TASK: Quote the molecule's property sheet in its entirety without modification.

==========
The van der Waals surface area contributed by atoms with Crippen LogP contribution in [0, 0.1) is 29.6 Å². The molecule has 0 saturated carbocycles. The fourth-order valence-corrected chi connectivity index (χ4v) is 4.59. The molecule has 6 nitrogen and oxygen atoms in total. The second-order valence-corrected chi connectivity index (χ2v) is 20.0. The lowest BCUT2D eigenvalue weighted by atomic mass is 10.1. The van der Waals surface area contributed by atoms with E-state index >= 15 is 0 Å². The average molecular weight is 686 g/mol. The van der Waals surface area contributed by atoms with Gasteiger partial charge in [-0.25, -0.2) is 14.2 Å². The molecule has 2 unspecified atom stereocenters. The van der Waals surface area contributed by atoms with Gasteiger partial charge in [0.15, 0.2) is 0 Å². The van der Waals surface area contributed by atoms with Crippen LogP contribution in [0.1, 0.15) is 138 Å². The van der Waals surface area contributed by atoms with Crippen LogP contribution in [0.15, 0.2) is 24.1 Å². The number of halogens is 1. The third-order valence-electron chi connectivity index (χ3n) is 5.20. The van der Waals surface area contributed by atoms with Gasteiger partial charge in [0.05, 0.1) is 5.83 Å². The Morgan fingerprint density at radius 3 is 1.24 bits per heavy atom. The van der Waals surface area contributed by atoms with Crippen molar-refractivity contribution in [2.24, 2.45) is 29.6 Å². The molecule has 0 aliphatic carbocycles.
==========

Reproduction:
The van der Waals surface area contributed by atoms with Crippen LogP contribution in [0, 0.1) is 29.6 Å². The molecule has 0 saturated carbocycles. The fourth-order valence-corrected chi connectivity index (χ4v) is 4.59. The molecule has 6 nitrogen and oxygen atoms in total. The second-order valence-corrected chi connectivity index (χ2v) is 20.0. The lowest BCUT2D eigenvalue weighted by atomic mass is 10.1. The van der Waals surface area contributed by atoms with E-state index >= 15 is 0 Å². The average molecular weight is 686 g/mol. The van der Waals surface area contributed by atoms with Gasteiger partial charge in [-0.25, -0.2) is 14.2 Å². The molecule has 2 unspecified atom stereocenters. The van der Waals surface area contributed by atoms with Gasteiger partial charge in [0.15, 0.2) is 0 Å². The van der Waals surface area contributed by atoms with Crippen LogP contribution in [0.1, 0.15) is 138 Å². The van der Waals surface area contributed by atoms with Crippen LogP contribution in [0.15, 0.2) is 24.1 Å². The number of halogens is 1. The third-order valence-electron chi connectivity index (χ3n) is 5.20. The van der Waals surface area contributed by atoms with Gasteiger partial charge in [0.05, 0.1) is 5.83 Å². The Morgan fingerprint density at radius 3 is 1.24 bits per heavy atom. The van der Waals surface area contributed by atoms with Crippen molar-refractivity contribution in [2.24, 2.45) is 29.6 Å². The molecule has 0 aliphatic carbocycles.